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Minister talks up value of research;Further Education

RESEARCH findings will be at the heart of the drive to raise standards and widen participation in further education, the Government said this week.

Lifelong learning minister Malcolm Wicks told a Cambridge conference that research had never been higher on the Government's agenda.

There were still unacceptably low levels of performance in FE and research had a vital role to combat that, he said. He argued research could help to understand the obstacles many face in entering further education, and identify the best techniques to ensure students completed courses successfully.

Mr Wicks said that research had already showed that young people between the ages of 16 and 18 who had spent significant time outside of learning or work had poor job prospects; poor health; greater dissatisfaction with life and political apathy. Young women in this category were also more likely to have children early and in large numbers.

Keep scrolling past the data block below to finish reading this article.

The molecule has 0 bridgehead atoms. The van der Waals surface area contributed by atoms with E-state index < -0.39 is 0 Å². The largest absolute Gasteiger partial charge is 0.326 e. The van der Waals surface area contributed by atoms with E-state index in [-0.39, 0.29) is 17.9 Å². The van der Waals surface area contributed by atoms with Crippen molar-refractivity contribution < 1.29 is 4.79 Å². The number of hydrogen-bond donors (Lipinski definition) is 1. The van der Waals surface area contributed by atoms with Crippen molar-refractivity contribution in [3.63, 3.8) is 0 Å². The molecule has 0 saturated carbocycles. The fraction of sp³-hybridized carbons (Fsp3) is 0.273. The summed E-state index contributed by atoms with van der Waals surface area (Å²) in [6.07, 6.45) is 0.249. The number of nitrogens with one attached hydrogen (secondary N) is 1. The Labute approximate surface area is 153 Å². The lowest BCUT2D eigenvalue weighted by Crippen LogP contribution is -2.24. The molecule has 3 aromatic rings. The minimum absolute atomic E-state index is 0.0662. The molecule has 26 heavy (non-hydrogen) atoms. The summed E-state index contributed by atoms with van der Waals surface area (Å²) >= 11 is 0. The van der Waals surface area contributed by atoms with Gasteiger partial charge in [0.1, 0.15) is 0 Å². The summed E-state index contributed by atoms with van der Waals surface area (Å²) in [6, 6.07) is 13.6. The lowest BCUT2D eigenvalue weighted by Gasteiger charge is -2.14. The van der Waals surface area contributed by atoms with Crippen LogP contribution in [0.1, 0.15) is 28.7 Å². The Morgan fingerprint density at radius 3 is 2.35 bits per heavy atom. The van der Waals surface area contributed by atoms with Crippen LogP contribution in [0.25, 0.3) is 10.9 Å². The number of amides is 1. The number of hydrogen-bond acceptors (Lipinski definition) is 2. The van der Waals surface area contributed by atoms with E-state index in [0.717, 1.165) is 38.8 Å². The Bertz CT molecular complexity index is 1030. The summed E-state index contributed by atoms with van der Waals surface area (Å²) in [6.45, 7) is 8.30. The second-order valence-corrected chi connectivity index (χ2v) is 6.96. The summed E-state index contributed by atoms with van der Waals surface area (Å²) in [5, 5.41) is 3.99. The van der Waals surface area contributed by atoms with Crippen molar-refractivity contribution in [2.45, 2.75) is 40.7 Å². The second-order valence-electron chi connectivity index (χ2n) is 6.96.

"Yet the clear message also from research is that these young people did not have significantly different attitudes or aspirations from other young people, but were more likely to be dissatisfied with the content and delivery of the mainstream curriculum."

He also added that his department had so far not used international comparisons to show how problems in Britain could be tackled. As minister for research he would be giving high priority to research projects that focused on international best practice.

Mr Wicks said that, in FE colleges, the proportion of full-time students who completed their course varied from 70 per cent to 100 per cent, and the proportion who achieved their qualification varied from 34 per cent to 98 per cent.

"The White Paper emphasised the importance of improving quality and the need for all education and training providers to demonstrate high and rising levels of retention, completion and achievement of learning objectives: it is unacceptable for performance to be so varied ."

He said the latest national level benchmarking data for FE courses of more than 24 weeks gave a retention rate of 79 per cent and achievement rate of 67 per cent. This indicated a "success rate" (those who stayed on and successfully completed courses - calculated as retention multiplied by achievement) of only 53 per cent. "Hence, the FE sector as a whole has a great deal to do to improve standards," said Mr Wicks.

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